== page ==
What are the descendants of Seattle's pioneers up to? KUOW Listener Ben Lee wanted to know.
For KUOW's Local Wonder project, I escaped into Seattle's past in hopes of turning up the present. Turned out that finding Seattle's dead pioneers was the easy part.
They’re all in one spot: Lakeview Cemetery on Capitol Hill.
Leonard Garfield, of the Museum of History and Industry, tells me the cemetery is the Who’s Who of Seattle past.
"Everybody in Seattle history of importance is buried here, from the founding fathers all the way to recent celebrities like Bruce Lee," Garfield says.
Just past Bruce Lee’s grave, we find a massive pillar reaching for the sky.
"This is the Denny Family plot and it is pretty majestic,” Garfield says. “It reflects the view of the Dennys themselves; they were majestic in their minds. And they really were in Seattle history. They were Seattle’s first family."
Where are those family members now? You wouldn’t know unless they told you.
Among them is Zack Cook, a market master at the Pike Place Market.
Here, he tells a coworker about his ancestors.
"I'm a descendant of the Dennys," he says. "My great-great-great grandma was one of the Dennys."
"Dennys. They helped found Seattle."
"Like, Denny's, the restaurant?"
"No, like Denny Way."
As a market master, Cook assigns stalls for the farmers and crafts people at the market.
The 35-year-old traveled recently to Southeast Asia, where many of the market’s flower growers are from.
"Na shong da shu – how are you? Yeah?" Cook gets along well with the flower growers, who have taught him some Hmong.
They don’t seem to care much about his connection to the Dennys. They’re more interested in the photos of Southeast Asia he carries around on his phone.
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The Big Personality
Back at Lakeview Cemetery, Leonard Garfield and I nearly trip over Doc Maynard’s gravestone.
"He was a great colorful character in Seattle history,” Garfield says. “But notice that he has a flat stone, and the Dennys have a towering column."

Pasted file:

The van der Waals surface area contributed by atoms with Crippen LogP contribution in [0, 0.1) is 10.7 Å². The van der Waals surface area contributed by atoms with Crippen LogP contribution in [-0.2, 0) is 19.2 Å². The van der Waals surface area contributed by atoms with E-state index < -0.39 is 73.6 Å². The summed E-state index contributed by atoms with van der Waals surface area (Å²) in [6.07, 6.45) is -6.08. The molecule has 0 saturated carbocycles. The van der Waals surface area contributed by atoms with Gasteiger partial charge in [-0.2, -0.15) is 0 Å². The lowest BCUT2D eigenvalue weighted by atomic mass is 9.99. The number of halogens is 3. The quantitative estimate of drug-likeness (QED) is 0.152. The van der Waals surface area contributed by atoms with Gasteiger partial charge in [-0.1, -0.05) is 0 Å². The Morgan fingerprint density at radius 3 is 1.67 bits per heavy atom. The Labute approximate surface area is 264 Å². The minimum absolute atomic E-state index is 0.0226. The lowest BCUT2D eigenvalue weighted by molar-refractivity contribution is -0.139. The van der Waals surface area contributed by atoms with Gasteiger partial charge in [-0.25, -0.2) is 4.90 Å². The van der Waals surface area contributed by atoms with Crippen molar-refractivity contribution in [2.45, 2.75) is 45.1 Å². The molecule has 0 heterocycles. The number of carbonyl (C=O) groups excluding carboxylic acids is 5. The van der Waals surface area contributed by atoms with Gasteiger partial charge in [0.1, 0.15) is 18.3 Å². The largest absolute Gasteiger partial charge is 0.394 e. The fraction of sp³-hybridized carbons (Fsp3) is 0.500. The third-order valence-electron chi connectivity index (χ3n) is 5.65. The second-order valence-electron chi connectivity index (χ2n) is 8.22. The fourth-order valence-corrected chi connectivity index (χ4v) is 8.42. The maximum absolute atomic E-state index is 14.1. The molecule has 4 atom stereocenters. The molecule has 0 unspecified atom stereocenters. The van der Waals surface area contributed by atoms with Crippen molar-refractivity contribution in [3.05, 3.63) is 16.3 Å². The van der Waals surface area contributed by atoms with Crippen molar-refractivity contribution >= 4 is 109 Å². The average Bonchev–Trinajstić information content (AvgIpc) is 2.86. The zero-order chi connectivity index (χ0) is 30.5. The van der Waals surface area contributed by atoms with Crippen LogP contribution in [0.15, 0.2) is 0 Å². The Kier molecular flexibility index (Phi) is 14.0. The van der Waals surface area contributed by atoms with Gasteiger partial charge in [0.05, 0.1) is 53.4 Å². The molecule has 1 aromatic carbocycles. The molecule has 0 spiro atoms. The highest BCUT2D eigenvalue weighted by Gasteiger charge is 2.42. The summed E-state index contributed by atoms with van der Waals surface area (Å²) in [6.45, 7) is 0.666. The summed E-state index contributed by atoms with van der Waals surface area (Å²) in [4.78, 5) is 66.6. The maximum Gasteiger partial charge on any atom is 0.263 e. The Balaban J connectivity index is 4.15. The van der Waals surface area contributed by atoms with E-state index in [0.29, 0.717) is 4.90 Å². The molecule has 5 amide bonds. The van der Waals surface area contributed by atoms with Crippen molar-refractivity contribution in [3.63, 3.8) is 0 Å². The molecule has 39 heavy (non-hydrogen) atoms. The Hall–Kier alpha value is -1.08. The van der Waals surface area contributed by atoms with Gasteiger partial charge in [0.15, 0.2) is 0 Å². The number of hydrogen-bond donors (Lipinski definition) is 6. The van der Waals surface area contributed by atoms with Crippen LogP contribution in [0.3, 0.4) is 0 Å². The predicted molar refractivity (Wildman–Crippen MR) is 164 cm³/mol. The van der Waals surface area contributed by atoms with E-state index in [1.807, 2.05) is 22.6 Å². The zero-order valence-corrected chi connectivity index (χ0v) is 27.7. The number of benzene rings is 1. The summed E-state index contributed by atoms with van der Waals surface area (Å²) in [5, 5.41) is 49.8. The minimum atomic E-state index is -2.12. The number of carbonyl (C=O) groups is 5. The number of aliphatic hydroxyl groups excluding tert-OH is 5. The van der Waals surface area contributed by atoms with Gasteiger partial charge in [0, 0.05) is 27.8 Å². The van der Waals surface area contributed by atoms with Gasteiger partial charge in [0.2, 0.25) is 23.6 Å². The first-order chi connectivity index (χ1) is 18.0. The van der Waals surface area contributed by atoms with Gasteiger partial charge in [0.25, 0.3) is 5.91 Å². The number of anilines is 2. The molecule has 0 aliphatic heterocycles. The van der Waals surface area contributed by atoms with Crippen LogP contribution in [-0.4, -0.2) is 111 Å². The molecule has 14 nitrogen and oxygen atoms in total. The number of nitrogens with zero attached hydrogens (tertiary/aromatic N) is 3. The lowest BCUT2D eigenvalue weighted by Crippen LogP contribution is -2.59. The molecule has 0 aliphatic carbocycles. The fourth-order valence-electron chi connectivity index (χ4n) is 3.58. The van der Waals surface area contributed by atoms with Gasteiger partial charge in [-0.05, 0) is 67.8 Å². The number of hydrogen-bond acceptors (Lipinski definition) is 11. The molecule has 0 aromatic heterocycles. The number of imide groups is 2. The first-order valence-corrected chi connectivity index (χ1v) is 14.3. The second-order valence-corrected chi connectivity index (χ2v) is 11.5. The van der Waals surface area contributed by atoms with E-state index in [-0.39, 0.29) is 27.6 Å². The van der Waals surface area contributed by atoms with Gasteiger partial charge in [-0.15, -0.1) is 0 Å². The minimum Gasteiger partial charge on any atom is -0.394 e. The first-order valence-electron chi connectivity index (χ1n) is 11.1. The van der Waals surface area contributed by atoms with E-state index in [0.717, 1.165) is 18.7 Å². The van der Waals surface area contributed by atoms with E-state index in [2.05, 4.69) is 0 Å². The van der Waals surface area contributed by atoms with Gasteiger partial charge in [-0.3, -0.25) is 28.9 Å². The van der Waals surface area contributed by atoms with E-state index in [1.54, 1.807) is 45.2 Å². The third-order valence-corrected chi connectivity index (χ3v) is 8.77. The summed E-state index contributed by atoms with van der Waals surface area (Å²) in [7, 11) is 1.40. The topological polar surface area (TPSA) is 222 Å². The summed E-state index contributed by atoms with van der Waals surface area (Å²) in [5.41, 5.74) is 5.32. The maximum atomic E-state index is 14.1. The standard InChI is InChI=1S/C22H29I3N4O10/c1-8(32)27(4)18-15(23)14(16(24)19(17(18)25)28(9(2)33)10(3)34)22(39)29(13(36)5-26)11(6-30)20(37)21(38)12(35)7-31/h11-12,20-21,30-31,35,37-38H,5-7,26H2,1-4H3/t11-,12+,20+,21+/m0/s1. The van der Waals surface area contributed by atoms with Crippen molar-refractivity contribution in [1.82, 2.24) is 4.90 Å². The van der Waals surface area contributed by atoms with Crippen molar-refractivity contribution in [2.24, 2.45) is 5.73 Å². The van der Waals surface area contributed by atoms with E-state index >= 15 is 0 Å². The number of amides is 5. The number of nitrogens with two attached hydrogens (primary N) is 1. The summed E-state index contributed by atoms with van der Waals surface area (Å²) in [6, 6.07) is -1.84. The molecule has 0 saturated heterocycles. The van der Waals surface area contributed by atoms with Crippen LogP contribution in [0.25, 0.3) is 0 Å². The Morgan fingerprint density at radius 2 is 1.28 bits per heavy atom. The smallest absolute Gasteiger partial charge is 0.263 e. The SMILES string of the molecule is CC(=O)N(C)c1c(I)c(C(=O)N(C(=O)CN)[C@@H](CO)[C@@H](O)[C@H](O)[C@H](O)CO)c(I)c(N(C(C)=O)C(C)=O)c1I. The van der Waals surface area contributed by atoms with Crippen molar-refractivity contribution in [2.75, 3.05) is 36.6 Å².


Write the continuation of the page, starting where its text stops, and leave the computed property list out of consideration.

Why? I ask.
"It may be that Doc Maynard did not take himself that seriously,” he says. “The Denny family were very serious folks."
Doc Maynard opened Seattle’s first general store.
His great-great-great-great granddaughter, Kai Braaten, also works in retail.
She sells espresso shots at Dubsea coffee in White Center, in deep West Seattle.
"Good morning!" she exclaims when I meet her.
Doc Maynard was famous for his personality.
So is Braaten.
"People started referring to me as their favorite barista,” she says. “I say that with as much humbleness as I can. It’s such a nice thing to hear that you can be a bright spot in someone’s morning."
Braaten started reading Maynard’s journals recently, so he’s on her mind.
"Any time I’m in the International District and I pass Maynard Street, I think of him, always," she says.
Legacy Of Julia Benson
At the cemetery, Garfield and I look for Yesler’s grave.
It turns out to be solid, sturdy and a little squat.
“Yesler was a tough guy,” Garfield says. “He was old, compared to all the other folks. And he landed on this little settlement with these young people. And he said I’ve got an idea for this steam-powered saw mill; it’s going to put you on the map."
One of his descendants, Kathie Zetterberg, works in Seattle’s Interbay neighborhood.